Oakleaf Hydrangea Reproducing

goodhors(z5 MI)June 12, 2012

I wondered if a dwarf Oakleaf Hydrangea would reproduce itself? I found a new growing, woody stem in the edge of my wooded area, that appears to have the same kind of leaves that the Hydrangea does.

I do have a variety of Oak Trees growing around the place, but nothing with those huge leaves! I was surprised to see this stem and leaves while cleaning the fenceline, not anywhere close to the Hydrangea location.

I have never found any kind of "sprouts" from my hydrangeas, but their area is kept pretty mowed. They do send up new shoots from the roots, get larger, but no new plants have ever appeared. My Oakleaf is quite good sized for a dwarf, seems happy in it's location by blooming and expanding.

Thanks for any help on the reproducing side of things. I am planning on digging up that stem, since it will be into the fence with much growth. Can't have green things leaning on the fences, kills the electric charge. Just wondering if I need to give the stem a LOT of space or treat it like another Oakleaf dwarf.

I am going to check my tree book, to see if there are any Oaks that might have gotten an acorn carried in by a squirrel. The stem is attractive with those big leaves, I will find someplace to put it!

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luis_pr

They are not too common but sometimes you get some.

Here is a link that might be useful: Oakleaf runners/sprouts

    Bookmark   June 12, 2012 at 6:57PM
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Carrie B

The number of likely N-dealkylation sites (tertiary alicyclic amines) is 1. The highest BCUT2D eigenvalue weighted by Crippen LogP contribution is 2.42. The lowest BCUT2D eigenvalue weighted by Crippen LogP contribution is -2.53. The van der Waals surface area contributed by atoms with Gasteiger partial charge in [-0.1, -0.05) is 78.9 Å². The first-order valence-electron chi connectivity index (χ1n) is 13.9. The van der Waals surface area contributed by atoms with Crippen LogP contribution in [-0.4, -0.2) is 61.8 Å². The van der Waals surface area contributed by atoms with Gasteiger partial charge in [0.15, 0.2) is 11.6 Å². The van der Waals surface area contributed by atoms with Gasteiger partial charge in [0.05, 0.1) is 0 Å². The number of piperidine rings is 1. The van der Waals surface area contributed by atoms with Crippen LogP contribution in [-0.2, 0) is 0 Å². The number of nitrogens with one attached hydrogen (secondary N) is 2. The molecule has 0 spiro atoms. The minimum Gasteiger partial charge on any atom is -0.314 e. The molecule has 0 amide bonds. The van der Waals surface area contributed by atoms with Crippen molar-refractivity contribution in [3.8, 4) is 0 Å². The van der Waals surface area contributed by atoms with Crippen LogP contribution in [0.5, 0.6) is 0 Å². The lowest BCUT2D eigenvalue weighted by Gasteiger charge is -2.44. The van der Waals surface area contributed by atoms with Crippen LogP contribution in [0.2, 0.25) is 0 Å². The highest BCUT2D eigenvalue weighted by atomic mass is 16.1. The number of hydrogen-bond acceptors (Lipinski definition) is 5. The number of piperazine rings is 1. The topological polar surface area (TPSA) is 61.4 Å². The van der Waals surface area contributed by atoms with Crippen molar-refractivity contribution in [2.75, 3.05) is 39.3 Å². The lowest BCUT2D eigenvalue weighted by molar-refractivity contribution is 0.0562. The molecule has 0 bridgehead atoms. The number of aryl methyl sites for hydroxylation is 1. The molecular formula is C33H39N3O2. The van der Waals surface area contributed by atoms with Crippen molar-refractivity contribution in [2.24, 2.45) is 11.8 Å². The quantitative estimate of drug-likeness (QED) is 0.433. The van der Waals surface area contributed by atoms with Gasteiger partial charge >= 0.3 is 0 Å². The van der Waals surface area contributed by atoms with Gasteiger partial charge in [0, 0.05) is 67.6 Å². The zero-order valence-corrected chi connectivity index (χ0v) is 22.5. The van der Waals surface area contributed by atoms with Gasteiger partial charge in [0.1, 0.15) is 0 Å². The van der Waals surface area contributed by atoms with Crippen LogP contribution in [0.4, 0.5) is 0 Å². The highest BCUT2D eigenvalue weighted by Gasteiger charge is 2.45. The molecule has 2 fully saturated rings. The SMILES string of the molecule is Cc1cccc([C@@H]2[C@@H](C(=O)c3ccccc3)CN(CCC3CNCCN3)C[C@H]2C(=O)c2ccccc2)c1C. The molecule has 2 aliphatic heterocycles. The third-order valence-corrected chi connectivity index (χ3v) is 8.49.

I've definitely seen seedlings around oakleaf hydrangeas!

    Bookmark   June 12, 2012 at 10:20PM
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ditas

How wonderful goohors - I remember a thread here a few years back about how you protected a particularly beautiful Oakleaf H you have ~ was it harony. It was the year I first got my Alice?

I won't be surprised if you found seedlings (w/ own roots) around your wooded back. Wind might have carried seeds ~ since H quercifolia is native here, you might very well have babies growing where you have older shrubs!!!

My Tardiva is more understandable as they have tons of seeds ~ I've harvested/potted 2 babes w/ own roots they are growing well about 2 ft round & just planted in ground early Spring ~ 1 has budded just this week!!!

Have fun w/ you discovery!!!

    Bookmark   June 14, 2012 at 9:06AM
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ditas

How wonderful goohors - I remember a thread here a few years back about how you protected a particularly beautiful Oakleaf H you have ~ was it harony. It was the year I first got my Alice?

I won't be surprised if you found seedlings (w/ own roots) around your wooded back. Wind might have carried seeds ~ since H quercifolia is native here, you might very well have babies growing where you have older shrubs!!!

My Tardiva is more understandable as they have tons of seeds ~ I've harvested/potted 2 babes w/ own roots they are growing well about 2 ft round & just planted in ground early Spring ~ 1 has budded just this week!!!

Have fun w/ you discovery!!!

    Bookmark   June 14, 2012 at 9:12AM
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goodhors(z5 MI)

Thank you for that information everyone. I am kind of excited to find this stem, will be very interested to see how it grows.

Yes ditas, if it is an Oakleaf Hydrangea, it must be from the one I told you about that was a slow starter for a couple years, then took off well. Seems like it was Snow Queen or something similar. Still only about 6ft tall, just much broader. Fits his space perfectly. I have had it now about 10 years and still really like it. Leaf shapes are so attractive to me. Just starting to bloom right now. Having a second one will be a great bonus!!